POW Eddie Jackfert Tells His Story, Creates Museum
The American Defenders of Bataan and Corregidor Museum, housed in the Brook County Public Library, began when one WWII POW Eddie Jackfert donated many of his memories, and much of his passion.
On September 11, 1940, Jackfert enlisted in the United States Army Air Corps. He became an airplane mechanic and was serving on the Philippine Islands in June, 1941. He was 19 years old and remembers well all that happened next.
“We were sacrificed and abandoned in the Philippines,” he said. “We were. 19,000 Americans. We were abandoned.”
Jackfert remembers vividly the days, months and years that followed the 1941 December invasion of the Philippine Islands by the Japanese.
“We were told about World War II happening, about Japan and how they’d bombed Pearl Harbor. So I went down to the plane, and came back for lunch and as I came out of the lunch room, we heard a group of airplanes. And we looked up and someone said, ‘Those are Naval planes.’ Someone else said, ‘Naval? Hell, they’re Japanese!’”
Soon after, Jackfert and so many others surrendered. They were without provisions, food, or military support. From there it was on to the Bataan Death March, or what Jackfert experienced: the Hellships.
“October the 9th as we were going toward Taiwan, I was on to pof the deck of the ship and someone hollered Torpedoes. And I looked out and there were two torpedoes coming right at our ship. The captain of the ship turned right toward the torpedoes and they spanned the ship, one on each side.”
Not everyone was so lucky—luck being a matter of your point of view. Air attacks or submarines sunk at least 25 of these ships. Inside POWs were stored in the hulls without facilities or fresh water. They subsisted on scraps, urine and blood; the very desperate resorted to bilge water. Many expired. Survivors continued on to labor camps.
“They made us get into a formation, a line of fours, and walk through the streets. The streets were lined with Japanese women and Japanese men and Japanese kids—the kids were throwing stones at us. We held our heads up high and marched straight down the street about three miles to a place where there were big warehouses. There was an abandoned office building that they turned into a POW camp, and that was our quarters until July the 25th of 1945.”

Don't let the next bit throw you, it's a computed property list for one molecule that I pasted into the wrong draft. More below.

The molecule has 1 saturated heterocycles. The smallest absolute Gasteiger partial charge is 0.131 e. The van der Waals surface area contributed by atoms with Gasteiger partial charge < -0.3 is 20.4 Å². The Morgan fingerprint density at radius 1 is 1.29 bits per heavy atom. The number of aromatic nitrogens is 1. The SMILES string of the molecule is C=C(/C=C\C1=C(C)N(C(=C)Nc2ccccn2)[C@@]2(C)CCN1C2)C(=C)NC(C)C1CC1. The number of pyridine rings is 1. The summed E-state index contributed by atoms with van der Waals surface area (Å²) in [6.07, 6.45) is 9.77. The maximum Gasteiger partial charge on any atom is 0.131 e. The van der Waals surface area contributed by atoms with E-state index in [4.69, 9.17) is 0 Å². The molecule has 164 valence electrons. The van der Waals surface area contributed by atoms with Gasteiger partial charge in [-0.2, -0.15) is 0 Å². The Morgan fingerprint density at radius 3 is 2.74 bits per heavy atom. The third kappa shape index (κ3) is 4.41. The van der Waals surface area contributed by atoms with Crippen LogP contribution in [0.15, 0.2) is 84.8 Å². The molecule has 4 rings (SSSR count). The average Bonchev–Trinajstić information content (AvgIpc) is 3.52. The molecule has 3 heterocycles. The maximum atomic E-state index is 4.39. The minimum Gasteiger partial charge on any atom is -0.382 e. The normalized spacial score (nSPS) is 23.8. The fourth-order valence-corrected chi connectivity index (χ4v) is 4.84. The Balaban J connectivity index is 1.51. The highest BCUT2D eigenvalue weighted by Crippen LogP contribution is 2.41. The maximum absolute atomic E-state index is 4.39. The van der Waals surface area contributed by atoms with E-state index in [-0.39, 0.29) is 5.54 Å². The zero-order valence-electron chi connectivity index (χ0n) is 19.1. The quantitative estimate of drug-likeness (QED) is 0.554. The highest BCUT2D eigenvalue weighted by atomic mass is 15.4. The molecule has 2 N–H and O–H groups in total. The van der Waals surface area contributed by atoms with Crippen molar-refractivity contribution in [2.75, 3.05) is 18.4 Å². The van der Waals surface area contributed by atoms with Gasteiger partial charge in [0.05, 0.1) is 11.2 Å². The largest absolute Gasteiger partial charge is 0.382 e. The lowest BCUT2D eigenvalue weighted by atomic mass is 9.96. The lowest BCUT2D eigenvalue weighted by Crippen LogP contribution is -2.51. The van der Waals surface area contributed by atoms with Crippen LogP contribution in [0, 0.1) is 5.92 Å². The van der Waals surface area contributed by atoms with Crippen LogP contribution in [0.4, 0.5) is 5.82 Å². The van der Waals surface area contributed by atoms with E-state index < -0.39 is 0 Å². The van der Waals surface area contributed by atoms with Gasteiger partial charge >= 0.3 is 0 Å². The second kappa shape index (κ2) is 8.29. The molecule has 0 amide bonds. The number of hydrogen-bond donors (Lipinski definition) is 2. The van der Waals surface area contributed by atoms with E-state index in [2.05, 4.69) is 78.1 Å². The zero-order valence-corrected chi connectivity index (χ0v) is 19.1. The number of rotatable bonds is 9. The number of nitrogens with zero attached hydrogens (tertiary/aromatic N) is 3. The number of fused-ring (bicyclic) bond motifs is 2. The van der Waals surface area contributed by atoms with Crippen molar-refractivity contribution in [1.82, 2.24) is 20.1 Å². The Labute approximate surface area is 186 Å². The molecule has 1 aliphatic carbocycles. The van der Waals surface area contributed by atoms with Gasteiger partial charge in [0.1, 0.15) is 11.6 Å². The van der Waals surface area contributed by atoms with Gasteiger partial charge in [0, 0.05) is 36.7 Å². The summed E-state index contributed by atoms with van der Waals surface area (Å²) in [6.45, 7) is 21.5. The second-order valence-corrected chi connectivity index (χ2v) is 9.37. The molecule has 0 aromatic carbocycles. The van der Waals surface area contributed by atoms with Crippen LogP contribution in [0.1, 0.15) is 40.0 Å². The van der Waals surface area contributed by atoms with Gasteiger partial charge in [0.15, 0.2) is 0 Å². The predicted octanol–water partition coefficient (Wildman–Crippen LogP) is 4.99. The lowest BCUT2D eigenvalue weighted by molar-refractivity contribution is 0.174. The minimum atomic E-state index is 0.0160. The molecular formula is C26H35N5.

Jackfert worked in a variety of fields over the following years. Sometimes carrying rice, sometimes unloading coal, sometimes the work load was heavy, other times the work carried heavy implications.
“We were initially assigned to work in a steal company. We helped them manufacture steal which would be made into ships and tanks which would be used against our troops. This is what we were forced to do. There was nothing we could do about it. We were working armaments to assist the Japanese fighting against Americans. And this really hurt us. Hard to get over.”
In November of 1944, events changed much to the hope and horror of Jackfert and his friends.
“We all ran up on top of the deck and we looked down toward Tokyo and there was a B-29 making pictures of Tokyo. The first airplane in that area, November 1, 1944. Of course, that was a bad omen for us, too—it was good and bad—because shortly after that we were bombed almost every night. Every night.”
Eight months later, in July, they were hit. Jackfert is haunted by the memories of digging out suffocated men and collecting limbs of his comrades. In August they were rescued. Jackfert pointed to a picture on display in the museum of a ship with a red cross on it.
“See that red cross ship there? We saw it sitting out in the waves, that’s where they were taking us. But, what we saw? We saw the flag. If anything ever hurts you, makes you tear, that did—the Red White and Blue of the flag.”
19,000 men were taken prisoner. 16,000 returned home. Half of those died within the first ten years of being home. Today less than 500 survivors are still alive.
The Brook County Library will dedicate new shelves in the museum, in recognition of POW/MIA Day. With a collection of over a million and a half artifacts, documents, and photographs, and oral histories, the American Defenders of Bataan and Corregidor Museum has become a center for research. Eddie Jackfert says he only hopes that someone will learn something from all the suffering.
“Show the people that war is nothing but death and destruction. Let’s teach the young ones: this is what you’re going to encounter if you don’t do something about it. Let’s get some schools, some universities, let’s get some clubs running. War will not solve the international problems. We need something else.”